Aside from his electric blue hair, there are few parts of Dave Munro’s body that aren’t covered in mud. The entire back of his jeans is caked with an unfortunate hue of brown, and his hands look as if they had been tilling a field for days. A gash slowly seeps blood from his left arm, which cradles a bottle of Stella Artois cider that will soon nurse the pain.
Actually and rather remarkably, Munro, who hails from Perth, Scotland, isn’t all that bent out of sorts, but you should see the other guys.
The hill he stands on, a nearly vertical, 600-foot tall behemoth, is littered with dozens of thrill-seeking masochists who are strung out in all sorts of shapes.
Camera crews crowd around a man with his teeth furiously sunk into a cloth as a few men — call them Sherpas this side of Mt. Everest — escort him down after he breaks his leg.
There are murmurs that someone might be unconscious.
A little while earlier a woman was carried off for a broken neck after doing a somersault, after somersault, after somersault, after …
It’s May 26, a bank holiday in the United Kingdom, and I’m in Gloucestershire, England for the Cooper’s Hill Cheese-Rolling and Wake, a sleepy-town tradition dating back to the 19th century.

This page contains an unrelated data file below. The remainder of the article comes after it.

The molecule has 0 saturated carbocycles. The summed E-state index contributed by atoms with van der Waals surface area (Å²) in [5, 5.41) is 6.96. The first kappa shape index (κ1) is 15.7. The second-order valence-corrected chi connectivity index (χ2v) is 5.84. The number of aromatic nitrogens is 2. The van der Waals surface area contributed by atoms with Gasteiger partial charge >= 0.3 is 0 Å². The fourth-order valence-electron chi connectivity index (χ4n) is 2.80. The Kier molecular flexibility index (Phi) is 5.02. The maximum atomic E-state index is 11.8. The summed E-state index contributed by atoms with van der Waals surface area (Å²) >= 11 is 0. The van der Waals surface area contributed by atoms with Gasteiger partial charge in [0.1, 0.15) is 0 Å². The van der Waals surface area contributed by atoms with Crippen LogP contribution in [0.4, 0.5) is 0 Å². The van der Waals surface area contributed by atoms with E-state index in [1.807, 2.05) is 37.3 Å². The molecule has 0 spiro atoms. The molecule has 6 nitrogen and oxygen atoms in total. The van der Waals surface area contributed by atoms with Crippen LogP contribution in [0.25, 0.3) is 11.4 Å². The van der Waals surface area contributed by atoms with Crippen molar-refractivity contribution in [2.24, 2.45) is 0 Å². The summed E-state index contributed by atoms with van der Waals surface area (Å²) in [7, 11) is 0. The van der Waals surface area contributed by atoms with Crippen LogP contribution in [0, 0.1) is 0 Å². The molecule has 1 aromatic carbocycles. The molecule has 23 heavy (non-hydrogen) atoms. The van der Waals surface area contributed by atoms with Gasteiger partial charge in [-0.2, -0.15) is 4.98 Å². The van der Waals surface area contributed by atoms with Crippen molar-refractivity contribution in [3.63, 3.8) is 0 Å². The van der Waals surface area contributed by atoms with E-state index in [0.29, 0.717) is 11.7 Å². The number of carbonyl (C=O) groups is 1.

Today, just as in the past couple of hundreds of years, dozens of competitors play a game of chance roulette in which they will take an adrenaline-fueled plummet down one of the steepest hills southwestern England has to offer — and there’s no pretty or delicate way to do it.
Some run, some slide, some tumble, but no matter their technique of choice, all face imminent doom. Everyone will be bounced around just like the ball of the game they have signed over their fates to.
What will they incur? Some bruises? A good head-bang? An obliterated pelvis?
Luck isn’t exactly on their side. Though the number of injuries has fallen in the past few years, the stakes are still high. 1997 had the most injuries, 33.
If it’s not broken or dislocated, something will get bruised.
But you see, there’s this cheese. And while most children dream of becoming the next Wimbledon champ or Manchester United’s next superstar, hopes of snagging that coveted roll of homegrown savory Double Gloucester are just as valid in this town.
(There’s a whole crop of boys and girls under the age of 14 who compete in uphill races in preparation for perhaps one day taking on the downhill competition.)
Sure, the payoff isn’t that great and the reasoning behind competing isn’t always the most well thought out, yet tradition persists.
“I was drunk one night, and I saw it on the internet,” Munro said. “I can’t lie.”
To the curious outsider, the event doesn’t make a whole lot of sense.
“I was drunk one night, and I saw it on the internet. I can’t lie.”